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Explaining ins, outs of imports, exports


January 07, 2009
In the context of a global economy, it's clear that trade is what makes the world go 'round, but have you ever stopped to think just what it is the United States trades? Which products carry the brand "Made in the U.S.A." nowadays and where do they end up? And, more importantly, just what are the numbers behind this trade imbalance that creates bi-weekly headlines for the Wall Street Journal?

The national numbers for trade are staggering. In 2007, the total value in exports from the United States was $1.16 trillion. The breakdown of top 10 merchandise categories for that year is as follows: nuclear reactors, boilers, machinery, etc., $198 billion; electric machinery, sound equipment, TV equipment, $148 billion; vehicles (except railway or tramway) and parts, $106 billion; aircraft and spacecraft, $75 billion; optic, photo, medical or surgical instruments, $66 billion; plastics, $47 billion; mineral fuel, oil etc., $42 billion; precious metals, stones, pearls, etc., $40 billion; organic chemicals, $37 billion; and special classification provisions, $33 billion.

These numbers look good until the total value of the 2007 imports into the United States is considered. That number was $1.95 trillion with these top 10 merchandise categories contributing to the bill: mineral fuel, oil etc., $360 billion; nuclear reactors, boilers, machinery, etc., $250 billion; electric machinery, sound equipment, TV equipment, $248 billion; vehicles (except railway or tramway) $214 billion; optic, photo, medical or surgical instruments, $53 billion; pharmaceutical products, $48 billion; precious metals, stones, pearls, etc., $47 billion; organic chemicals, $45 billion; furniture, bedding, lamps, etc., $40 billion; and special classification provisions, $39 billion.

Looking at the total numbers for 2007 alone, there is an $800 billion deficit in trade. In addition, eight of the 10 categories appear in both the export and import columns, and in every case the import number was higher. While it may seem counterintuitive to export a product and then import the same product at a higher price, this is a measure of value only, not volume. This means that the United States could be exporting a fewer number of high value goods for a larger number of lower value goods or vice versa. One also has to consider consumer demand for certain brands that may not be of U.S. origin. Still, an $800 billion deficit is a hard pill to swallow considering there was a relatively equal trade balance just 11 years ago.

As for where specifically all the country's products go, its NAFTA partners, Canada and Mexico, are the top recipients. The top five U.S. trade partners for 2007 ranked by total export value were Canada with $248 billion, Mexico with $136 billion, China with $65 billion, Japan with $62 billion and the United Kingdom with $50 billion.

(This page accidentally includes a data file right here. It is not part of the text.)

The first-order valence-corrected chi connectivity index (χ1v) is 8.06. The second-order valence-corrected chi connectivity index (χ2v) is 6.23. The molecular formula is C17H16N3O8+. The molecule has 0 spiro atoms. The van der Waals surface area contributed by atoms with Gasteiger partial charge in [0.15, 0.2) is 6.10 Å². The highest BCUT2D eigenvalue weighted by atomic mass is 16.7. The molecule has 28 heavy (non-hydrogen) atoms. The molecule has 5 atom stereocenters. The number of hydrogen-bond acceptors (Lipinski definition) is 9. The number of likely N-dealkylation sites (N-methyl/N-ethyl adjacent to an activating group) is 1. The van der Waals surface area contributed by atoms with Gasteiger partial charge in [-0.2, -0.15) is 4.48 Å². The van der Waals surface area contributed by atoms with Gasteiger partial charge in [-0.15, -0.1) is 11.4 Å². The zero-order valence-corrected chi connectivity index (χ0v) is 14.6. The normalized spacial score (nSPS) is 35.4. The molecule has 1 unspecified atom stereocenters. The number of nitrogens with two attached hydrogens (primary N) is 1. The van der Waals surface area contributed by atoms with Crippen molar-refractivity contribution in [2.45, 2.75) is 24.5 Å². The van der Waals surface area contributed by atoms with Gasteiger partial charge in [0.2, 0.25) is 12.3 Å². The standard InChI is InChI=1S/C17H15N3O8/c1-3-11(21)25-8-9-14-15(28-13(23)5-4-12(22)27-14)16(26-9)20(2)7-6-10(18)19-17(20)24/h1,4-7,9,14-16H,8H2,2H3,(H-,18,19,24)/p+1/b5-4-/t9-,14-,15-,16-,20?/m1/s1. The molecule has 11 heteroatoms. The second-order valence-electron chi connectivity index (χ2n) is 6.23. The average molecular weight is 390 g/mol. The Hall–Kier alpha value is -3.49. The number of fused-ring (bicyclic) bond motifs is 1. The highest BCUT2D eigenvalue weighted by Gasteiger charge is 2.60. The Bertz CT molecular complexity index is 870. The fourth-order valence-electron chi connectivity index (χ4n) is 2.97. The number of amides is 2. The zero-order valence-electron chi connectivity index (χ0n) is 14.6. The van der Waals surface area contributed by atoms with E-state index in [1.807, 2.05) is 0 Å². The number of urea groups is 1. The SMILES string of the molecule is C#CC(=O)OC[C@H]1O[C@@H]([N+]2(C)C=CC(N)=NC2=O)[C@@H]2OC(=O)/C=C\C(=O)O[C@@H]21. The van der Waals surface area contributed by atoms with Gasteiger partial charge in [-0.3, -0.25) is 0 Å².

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Illustration by Alisha Sonner
The United States likes to buy from its NAFTA partners, as well, but in 2007 the most it spent on imports came from China. The top five imports for 2007 were China with $321 billion, Canada with $317 billion, Mexico with $210 billion, Japan $145 billion and Germany with $94 billion. The top four countries in this category also make up the top four countries with which the United States has a trade deficit. China easily won that contest with the United States, owing it $223 billion for 2008 as of October.

But it's not all bad news. In Indiana, the trade picture is much brighter. According to a recent report released by the Indiana Business Research Center at Indiana University, Indiana exported $25.9 billion in goods in 2007. That is a 14-percent increase over 2006. This export growth has followed an 11-year trend for the state, where exports have risen from $11 billion in 1996 to $25.9 billion for 2007.

Indiana's top five export industries include: vehicle and parts (excluding railway), $6.5 billion; industrial machinery (including computers), $5.3 billion; electric machinery and electronics, $2 billion; pharmaceutical products, $1.8 billion; and organic chemicals, $1.6 billion.

Pharmaceutical products is the fasting growing industry in Indiana with a 22.7-percent increase in exports from 2001 to 2007. Indiana was ranked third among states in pharmaceutical exports in 2007, with an export value of $1.8 billion. The top five export destinations for Indiana's pharmaceutical products were the United Kingdom, Germany, Canada, France and the Netherlands, respectively.

Not only does Indiana excel at exporting, it depends on it. In 2006, Indiana ranked eighth among the 50 states for ratio of exports to gross domestic product, with 10.5 percent of Indiana's GDP coming from exports alone.

Additionally, export sales in the vehicle manufacturing industry supported more than 27,000 jobs in 2006. That's almost one-fifth of the total manufacturing workforce.

In Crawford County in 2007, manufacturing, at 17.9 percent, accounted for the highest percentage of jobs in the county.

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